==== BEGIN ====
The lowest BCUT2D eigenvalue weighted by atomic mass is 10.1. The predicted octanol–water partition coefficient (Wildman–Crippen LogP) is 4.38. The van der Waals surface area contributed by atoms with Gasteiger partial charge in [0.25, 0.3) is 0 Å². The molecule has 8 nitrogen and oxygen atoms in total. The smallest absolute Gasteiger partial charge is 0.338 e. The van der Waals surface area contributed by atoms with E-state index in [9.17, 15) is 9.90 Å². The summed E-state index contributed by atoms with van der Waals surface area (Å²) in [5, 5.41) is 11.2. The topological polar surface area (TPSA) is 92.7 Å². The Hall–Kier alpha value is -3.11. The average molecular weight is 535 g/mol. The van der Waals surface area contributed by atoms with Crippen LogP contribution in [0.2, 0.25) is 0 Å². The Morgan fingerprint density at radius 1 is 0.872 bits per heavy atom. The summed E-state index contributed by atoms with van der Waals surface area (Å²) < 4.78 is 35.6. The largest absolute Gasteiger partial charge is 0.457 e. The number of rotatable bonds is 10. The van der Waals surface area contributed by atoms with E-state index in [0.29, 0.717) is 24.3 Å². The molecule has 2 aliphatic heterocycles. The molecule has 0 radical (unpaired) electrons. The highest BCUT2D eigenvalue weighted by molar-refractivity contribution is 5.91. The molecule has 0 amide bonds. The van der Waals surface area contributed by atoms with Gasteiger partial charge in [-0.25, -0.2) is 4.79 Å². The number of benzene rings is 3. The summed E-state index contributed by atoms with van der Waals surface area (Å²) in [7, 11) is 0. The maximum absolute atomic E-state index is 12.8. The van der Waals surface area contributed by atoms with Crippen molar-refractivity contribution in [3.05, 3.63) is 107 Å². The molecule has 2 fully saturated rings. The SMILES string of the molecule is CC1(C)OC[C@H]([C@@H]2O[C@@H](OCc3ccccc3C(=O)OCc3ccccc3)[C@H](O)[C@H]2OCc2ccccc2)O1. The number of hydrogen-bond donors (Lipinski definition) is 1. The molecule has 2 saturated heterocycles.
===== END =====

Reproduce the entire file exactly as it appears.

The lowest BCUT2D eigenvalue weighted by atomic mass is 10.1. The predicted octanol–water partition coefficient (Wildman–Crippen LogP) is 4.38. The van der Waals surface area contributed by atoms with Gasteiger partial charge in [0.25, 0.3) is 0 Å². The molecule has 8 nitrogen and oxygen atoms in total. The smallest absolute Gasteiger partial charge is 0.338 e. The van der Waals surface area contributed by atoms with E-state index in [9.17, 15) is 9.90 Å². The summed E-state index contributed by atoms with van der Waals surface area (Å²) in [5, 5.41) is 11.2. The topological polar surface area (TPSA) is 92.7 Å². The Hall–Kier alpha value is -3.11. The average molecular weight is 535 g/mol. The van der Waals surface area contributed by atoms with Crippen LogP contribution in [0.2, 0.25) is 0 Å². The Morgan fingerprint density at radius 1 is 0.872 bits per heavy atom. The summed E-state index contributed by atoms with van der Waals surface area (Å²) < 4.78 is 35.6. The largest absolute Gasteiger partial charge is 0.457 e. The number of rotatable bonds is 10. The van der Waals surface area contributed by atoms with E-state index in [0.29, 0.717) is 24.3 Å². The molecule has 2 aliphatic heterocycles. The molecule has 0 radical (unpaired) electrons. The highest BCUT2D eigenvalue weighted by molar-refractivity contribution is 5.91. The molecule has 0 amide bonds. The van der Waals surface area contributed by atoms with Gasteiger partial charge in [-0.25, -0.2) is 4.79 Å². The number of benzene rings is 3. The summed E-state index contributed by atoms with van der Waals surface area (Å²) in [7, 11) is 0. The maximum absolute atomic E-state index is 12.8. The van der Waals surface area contributed by atoms with Crippen molar-refractivity contribution in [3.05, 3.63) is 107 Å². The molecule has 2 fully saturated rings. The SMILES string of the molecule is CC1(C)OC[C@H]([C@@H]2O[C@@H](OCc3ccccc3C(=O)OCc3ccccc3)[C@H](O)[C@H]2OCc2ccccc2)O1. The number of hydrogen-bond donors (Lipinski definition) is 1. The molecule has 2 saturated heterocycles.